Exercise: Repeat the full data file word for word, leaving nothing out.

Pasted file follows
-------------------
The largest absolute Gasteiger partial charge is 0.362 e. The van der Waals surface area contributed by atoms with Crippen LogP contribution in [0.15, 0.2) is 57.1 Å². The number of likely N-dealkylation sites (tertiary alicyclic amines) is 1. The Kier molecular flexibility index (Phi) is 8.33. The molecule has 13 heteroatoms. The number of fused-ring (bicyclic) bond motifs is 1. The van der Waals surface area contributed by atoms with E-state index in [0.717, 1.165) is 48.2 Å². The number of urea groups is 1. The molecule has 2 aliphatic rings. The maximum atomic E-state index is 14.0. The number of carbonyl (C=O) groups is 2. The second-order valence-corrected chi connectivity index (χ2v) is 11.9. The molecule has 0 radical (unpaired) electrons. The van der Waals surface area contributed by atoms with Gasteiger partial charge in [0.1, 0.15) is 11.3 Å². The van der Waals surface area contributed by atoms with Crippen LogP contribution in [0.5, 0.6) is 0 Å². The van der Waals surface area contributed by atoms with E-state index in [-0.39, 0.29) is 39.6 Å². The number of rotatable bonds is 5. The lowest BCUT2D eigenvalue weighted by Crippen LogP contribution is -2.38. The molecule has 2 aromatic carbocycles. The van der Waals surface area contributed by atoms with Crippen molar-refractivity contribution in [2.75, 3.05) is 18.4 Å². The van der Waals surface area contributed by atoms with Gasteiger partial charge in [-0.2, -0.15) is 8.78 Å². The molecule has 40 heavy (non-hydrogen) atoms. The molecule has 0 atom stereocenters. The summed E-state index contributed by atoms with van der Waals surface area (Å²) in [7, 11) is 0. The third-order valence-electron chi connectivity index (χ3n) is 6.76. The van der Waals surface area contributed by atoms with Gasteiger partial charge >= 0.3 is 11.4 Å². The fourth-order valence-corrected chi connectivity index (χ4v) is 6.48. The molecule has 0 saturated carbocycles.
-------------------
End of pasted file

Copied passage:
The largest absolute Gasteiger partial charge is 0.362 e. The van der Waals surface area contributed by atoms with Crippen LogP contribution in [0.15, 0.2) is 57.1 Å². The number of likely N-dealkylation sites (tertiary alicyclic amines) is 1. The Kier molecular flexibility index (Phi) is 8.33. The molecule has 13 heteroatoms. The number of fused-ring (bicyclic) bond motifs is 1. The van der Waals surface area contributed by atoms with E-state index in [0.717, 1.165) is 48.2 Å². The number of urea groups is 1. The molecule has 2 aliphatic rings. The maximum atomic E-state index is 14.0. The number of carbonyl (C=O) groups is 2. The second-order valence-corrected chi connectivity index (χ2v) is 11.9. The molecule has 0 radical (unpaired) electrons. The van der Waals surface area contributed by atoms with Gasteiger partial charge in [0.1, 0.15) is 11.3 Å². The van der Waals surface area contributed by atoms with Crippen LogP contribution in [0.5, 0.6) is 0 Å². The van der Waals surface area contributed by atoms with E-state index in [-0.39, 0.29) is 39.6 Å². The number of rotatable bonds is 5. The lowest BCUT2D eigenvalue weighted by Crippen LogP contribution is -2.38. The molecule has 2 aromatic carbocycles. The van der Waals surface area contributed by atoms with Crippen molar-refractivity contribution in [2.75, 3.05) is 18.4 Å². The van der Waals surface area contributed by atoms with Gasteiger partial charge in [-0.2, -0.15) is 8.78 Å². The molecule has 40 heavy (non-hydrogen) atoms. The molecule has 0 atom stereocenters. The summed E-state index contributed by atoms with van der Waals surface area (Å²) in [7, 11) is 0. The third-order valence-electron chi connectivity index (χ3n) is 6.76. The van der Waals surface area contributed by atoms with Gasteiger partial charge >= 0.3 is 11.4 Å². The fourth-order valence-corrected chi connectivity index (χ4v) is 6.48. The molecule has 0 saturated carbocycles.